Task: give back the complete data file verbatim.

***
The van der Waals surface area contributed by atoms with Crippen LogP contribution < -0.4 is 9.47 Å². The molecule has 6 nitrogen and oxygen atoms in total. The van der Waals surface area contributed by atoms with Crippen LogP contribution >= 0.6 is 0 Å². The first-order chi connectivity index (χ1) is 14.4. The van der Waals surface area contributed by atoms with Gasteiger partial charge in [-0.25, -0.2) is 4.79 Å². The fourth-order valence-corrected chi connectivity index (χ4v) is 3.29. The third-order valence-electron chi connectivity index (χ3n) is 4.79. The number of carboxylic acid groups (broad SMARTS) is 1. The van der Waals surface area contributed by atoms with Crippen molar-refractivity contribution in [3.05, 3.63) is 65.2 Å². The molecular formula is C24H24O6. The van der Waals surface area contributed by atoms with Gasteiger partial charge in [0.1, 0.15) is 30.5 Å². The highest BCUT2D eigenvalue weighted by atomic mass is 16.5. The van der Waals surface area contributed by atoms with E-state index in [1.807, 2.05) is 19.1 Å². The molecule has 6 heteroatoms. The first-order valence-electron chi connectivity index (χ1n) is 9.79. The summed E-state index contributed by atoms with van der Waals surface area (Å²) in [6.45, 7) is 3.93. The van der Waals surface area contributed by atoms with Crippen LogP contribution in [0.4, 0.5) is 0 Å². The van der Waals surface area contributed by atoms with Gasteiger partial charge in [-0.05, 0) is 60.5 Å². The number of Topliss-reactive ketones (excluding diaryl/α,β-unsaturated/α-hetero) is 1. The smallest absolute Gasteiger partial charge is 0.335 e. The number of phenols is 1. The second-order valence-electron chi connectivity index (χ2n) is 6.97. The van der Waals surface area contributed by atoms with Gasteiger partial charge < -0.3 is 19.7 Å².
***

The van der Waals surface area contributed by atoms with Crippen LogP contribution < -0.4 is 9.47 Å². The molecule has 6 nitrogen and oxygen atoms in total. The van der Waals surface area contributed by atoms with Crippen LogP contribution >= 0.6 is 0 Å². The first-order chi connectivity index (χ1) is 14.4. The van der Waals surface area contributed by atoms with Gasteiger partial charge in [-0.25, -0.2) is 4.79 Å². The fourth-order valence-corrected chi connectivity index (χ4v) is 3.29. The third-order valence-electron chi connectivity index (χ3n) is 4.79. The number of carboxylic acid groups (broad SMARTS) is 1. The van der Waals surface area contributed by atoms with Crippen molar-refractivity contribution in [3.05, 3.63) is 65.2 Å². The molecular formula is C24H24O6. The van der Waals surface area contributed by atoms with Gasteiger partial charge in [0.1, 0.15) is 30.5 Å². The highest BCUT2D eigenvalue weighted by atomic mass is 16.5. The van der Waals surface area contributed by atoms with E-state index in [1.807, 2.05) is 19.1 Å². The molecule has 6 heteroatoms. The first-order valence-electron chi connectivity index (χ1n) is 9.79. The summed E-state index contributed by atoms with van der Waals surface area (Å²) in [6.45, 7) is 3.93. The van der Waals surface area contributed by atoms with Crippen LogP contribution in [0.4, 0.5) is 0 Å². The van der Waals surface area contributed by atoms with Gasteiger partial charge in [-0.05, 0) is 60.5 Å². The number of Topliss-reactive ketones (excluding diaryl/α,β-unsaturated/α-hetero) is 1. The smallest absolute Gasteiger partial charge is 0.335 e. The number of phenols is 1. The second-order valence-electron chi connectivity index (χ2n) is 6.97. The van der Waals surface area contributed by atoms with Gasteiger partial charge < -0.3 is 19.7 Å².